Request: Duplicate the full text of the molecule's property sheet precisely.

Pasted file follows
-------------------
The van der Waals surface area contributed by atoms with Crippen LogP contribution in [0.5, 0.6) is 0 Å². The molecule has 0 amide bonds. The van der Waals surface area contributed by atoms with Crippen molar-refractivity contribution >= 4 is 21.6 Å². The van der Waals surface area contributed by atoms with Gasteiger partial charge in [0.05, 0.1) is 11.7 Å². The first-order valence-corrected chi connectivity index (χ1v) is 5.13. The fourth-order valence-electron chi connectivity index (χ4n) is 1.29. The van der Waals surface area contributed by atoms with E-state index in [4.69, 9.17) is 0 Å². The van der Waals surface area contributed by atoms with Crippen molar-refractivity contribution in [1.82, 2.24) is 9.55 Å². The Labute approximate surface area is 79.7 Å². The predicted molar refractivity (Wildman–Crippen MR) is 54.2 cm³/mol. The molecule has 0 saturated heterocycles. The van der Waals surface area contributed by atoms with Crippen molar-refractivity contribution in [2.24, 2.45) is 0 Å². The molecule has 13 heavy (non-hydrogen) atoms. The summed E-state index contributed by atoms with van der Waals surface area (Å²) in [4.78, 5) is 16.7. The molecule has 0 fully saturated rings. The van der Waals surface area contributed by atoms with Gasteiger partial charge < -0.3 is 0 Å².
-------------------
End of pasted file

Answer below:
The van der Waals surface area contributed by atoms with Crippen LogP contribution in [0.5, 0.6) is 0 Å². The molecule has 0 amide bonds. The van der Waals surface area contributed by atoms with Crippen molar-refractivity contribution >= 4 is 21.6 Å². The van der Waals surface area contributed by atoms with Gasteiger partial charge in [0.05, 0.1) is 11.7 Å². The first-order valence-corrected chi connectivity index (χ1v) is 5.13. The fourth-order valence-electron chi connectivity index (χ4n) is 1.29. The van der Waals surface area contributed by atoms with E-state index in [4.69, 9.17) is 0 Å². The van der Waals surface area contributed by atoms with Crippen molar-refractivity contribution in [1.82, 2.24) is 9.55 Å². The Labute approximate surface area is 79.7 Å². The predicted molar refractivity (Wildman–Crippen MR) is 54.2 cm³/mol. The molecule has 0 saturated heterocycles. The van der Waals surface area contributed by atoms with Crippen molar-refractivity contribution in [2.24, 2.45) is 0 Å². The molecule has 13 heavy (non-hydrogen) atoms. The summed E-state index contributed by atoms with van der Waals surface area (Å²) in [4.78, 5) is 16.7. The molecule has 0 fully saturated rings. The van der Waals surface area contributed by atoms with Gasteiger partial charge < -0.3 is 0 Å².